What’s The Meeting Of Creditors Under Section 341 Of The Bankruptcy Code?

David Siegel:   Of course, the creditors have an opportunity to show up at this meeting, and witness it, ask a few questions, possibly tell the trustee about something that they may know about the debtor.  For example, if there’s property in Wisconsin that was not disclosed or an old Corvette that miraculously didn’t make the schedules.  It’s an opportunity for the trustee as well as creditors to examine the debtor under oath.  Creditors can also set up their own meetings.  That’s called a 2004 examination. In some cases the trustee does not have enough time to let the creditor ask questions forever, and the trustee will say bring your own motion, have a 2004 exam, you can examine the debtor on your own.  I’m convinced that the debtor has no assets in my opinion.

Interviewer:  I’ve actually been on either side of that.  I’ve represented a debtor in that situation, I’ve asked questions. It hasn’t gone on for a long time; just a few basic things there.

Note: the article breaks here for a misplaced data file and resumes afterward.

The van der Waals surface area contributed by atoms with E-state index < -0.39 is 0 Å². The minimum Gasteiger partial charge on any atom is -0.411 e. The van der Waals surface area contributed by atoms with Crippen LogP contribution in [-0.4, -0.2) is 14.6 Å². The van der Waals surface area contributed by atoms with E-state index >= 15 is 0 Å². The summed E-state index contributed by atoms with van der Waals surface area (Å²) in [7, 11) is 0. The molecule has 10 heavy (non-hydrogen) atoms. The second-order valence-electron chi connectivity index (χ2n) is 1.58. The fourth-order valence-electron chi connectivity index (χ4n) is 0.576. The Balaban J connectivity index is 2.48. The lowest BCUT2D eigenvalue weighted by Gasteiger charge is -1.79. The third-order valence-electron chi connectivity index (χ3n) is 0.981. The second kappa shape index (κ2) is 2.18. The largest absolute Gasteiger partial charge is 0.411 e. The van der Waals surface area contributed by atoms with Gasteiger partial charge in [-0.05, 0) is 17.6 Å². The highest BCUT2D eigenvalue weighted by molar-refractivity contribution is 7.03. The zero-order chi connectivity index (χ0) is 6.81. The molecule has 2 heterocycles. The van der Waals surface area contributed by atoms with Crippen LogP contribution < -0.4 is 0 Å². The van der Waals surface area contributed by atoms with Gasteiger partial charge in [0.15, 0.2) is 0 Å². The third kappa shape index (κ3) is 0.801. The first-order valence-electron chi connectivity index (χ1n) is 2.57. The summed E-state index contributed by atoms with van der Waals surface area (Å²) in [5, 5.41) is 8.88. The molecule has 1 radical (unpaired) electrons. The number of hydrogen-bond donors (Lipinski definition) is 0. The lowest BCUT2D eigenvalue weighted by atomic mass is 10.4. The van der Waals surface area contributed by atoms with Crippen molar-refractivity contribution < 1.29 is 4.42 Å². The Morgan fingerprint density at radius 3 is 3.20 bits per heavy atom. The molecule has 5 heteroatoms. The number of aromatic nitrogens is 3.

David Siegel:  I think it’s important to note too on this topic that bankruptcy is for the honest debtor.  So as long as the debtor is being honest, and has made a full disclosure, and is not hiding anything, and hasn’t committed any kind of fraud that debtor should not worry about any of these procedures.  It’s the dishonest debtor, the one that has done something possibly shady or a nondisclosure or something of that nature.  Maybe taken advantage of a creditor, taken a loan out on false pretenses.  That’s the debtor that should worry that either the trustee – the U.S. Trustee, or a creditor can bring a motion objecting to the bankruptcy either in part or that death sentence in its entirety.

 

 

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